Presenting DublinCSS


I have been actively involved with local meetups here in Dublin for more than half a year now. Yet, despite all the tech companies present here, there was no group dedicated primarily to the mastery of HTML/CSS/SVG. I’m talking about web technologies and skills that are indeed easy to learn but very difficult to master.

So many companies take these skills for granted whether you are a UX/Visual/Web designer or a front-end developer. On one hand there has been a large movement over the last years in support of designers that know how to code. On the other hand, so many consider that front-end development means almost exclusively JavaScript development. All this translates into humongous page sizes, poor performance, cluttered code and overall slower loading websites.

With all that in mind, I decided to step in and do something about it. Therefore, over the last weekend, I did a big crunch and created a new meetup group and it’s support system (identity, domain, Twitter handle) . Ladies and gentlemen, I’m giving you DublinCSS (

DublinCSS is Ireland’s only group dedicated to all things CSS.  If you want to get to know your floats from your flexboxes and your LESS from your Sass, then this is your place to hang out. We get together to discuss the latest tips and techniques. So if you love all things CSS, like we do, then join our group now or follow us on Twitter at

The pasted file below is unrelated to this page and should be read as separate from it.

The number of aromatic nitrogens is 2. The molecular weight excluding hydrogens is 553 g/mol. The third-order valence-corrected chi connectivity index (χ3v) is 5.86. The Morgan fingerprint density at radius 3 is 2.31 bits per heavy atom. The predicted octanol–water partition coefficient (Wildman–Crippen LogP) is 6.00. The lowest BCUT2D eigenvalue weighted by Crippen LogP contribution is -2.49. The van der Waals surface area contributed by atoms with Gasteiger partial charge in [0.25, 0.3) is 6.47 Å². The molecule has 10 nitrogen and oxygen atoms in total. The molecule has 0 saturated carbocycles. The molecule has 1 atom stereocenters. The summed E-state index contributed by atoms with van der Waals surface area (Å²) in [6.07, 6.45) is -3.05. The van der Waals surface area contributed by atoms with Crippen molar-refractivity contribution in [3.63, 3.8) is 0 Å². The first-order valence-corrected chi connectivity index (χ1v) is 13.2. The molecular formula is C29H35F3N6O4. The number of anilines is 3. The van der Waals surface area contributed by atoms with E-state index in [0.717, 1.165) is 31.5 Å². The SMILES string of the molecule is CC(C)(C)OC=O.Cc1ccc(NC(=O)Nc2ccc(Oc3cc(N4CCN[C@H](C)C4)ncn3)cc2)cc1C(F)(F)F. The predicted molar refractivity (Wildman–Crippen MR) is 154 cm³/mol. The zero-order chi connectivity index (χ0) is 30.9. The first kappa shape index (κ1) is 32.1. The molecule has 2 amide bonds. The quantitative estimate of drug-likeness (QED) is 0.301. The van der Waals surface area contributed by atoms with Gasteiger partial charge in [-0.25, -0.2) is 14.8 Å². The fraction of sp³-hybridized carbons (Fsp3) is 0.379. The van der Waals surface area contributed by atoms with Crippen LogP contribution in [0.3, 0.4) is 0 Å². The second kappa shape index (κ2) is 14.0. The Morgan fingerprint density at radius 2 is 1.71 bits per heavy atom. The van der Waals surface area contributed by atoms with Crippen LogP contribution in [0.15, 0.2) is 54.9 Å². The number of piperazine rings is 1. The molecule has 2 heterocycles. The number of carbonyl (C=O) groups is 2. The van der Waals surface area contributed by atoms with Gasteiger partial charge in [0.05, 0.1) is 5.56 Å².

A big bow to SydCSS (, the meetup group that served as inspiration for my own initiative. I also “@import”-ed the description above from them and padded it a bit with some ideas of my own, to create the description of my own group. There was no infringement intended, only a deep recognition that they said what I feel a lot better than I ever could.

I was honestly amazed by the reception of this group, as it passed 100 members on its first day. I am taking this as a sign that people are indeed interested in learning more about these technologies. Thus my first priority is to arrange a first meeting, as soon as possible. This is an event that I look forward to and I dread in equal parts. While I did other presentations before, it’s the first time I am organising such an event. Still, all this effort is well worth it.

All these being said, I can hardly wait to as many of the new members at the first meeting. Stay tuned for more info.

At the Dawn of Spring

The first quarter of 2016 almost out of the way, and everyone around is waiting for the spring to finally settle. Now it’s a good time to take a small break and make a summary of the accomplishments I made so far. Everyone needs a bit of extra motivation every now and then, even if it’s patting yourself on the back.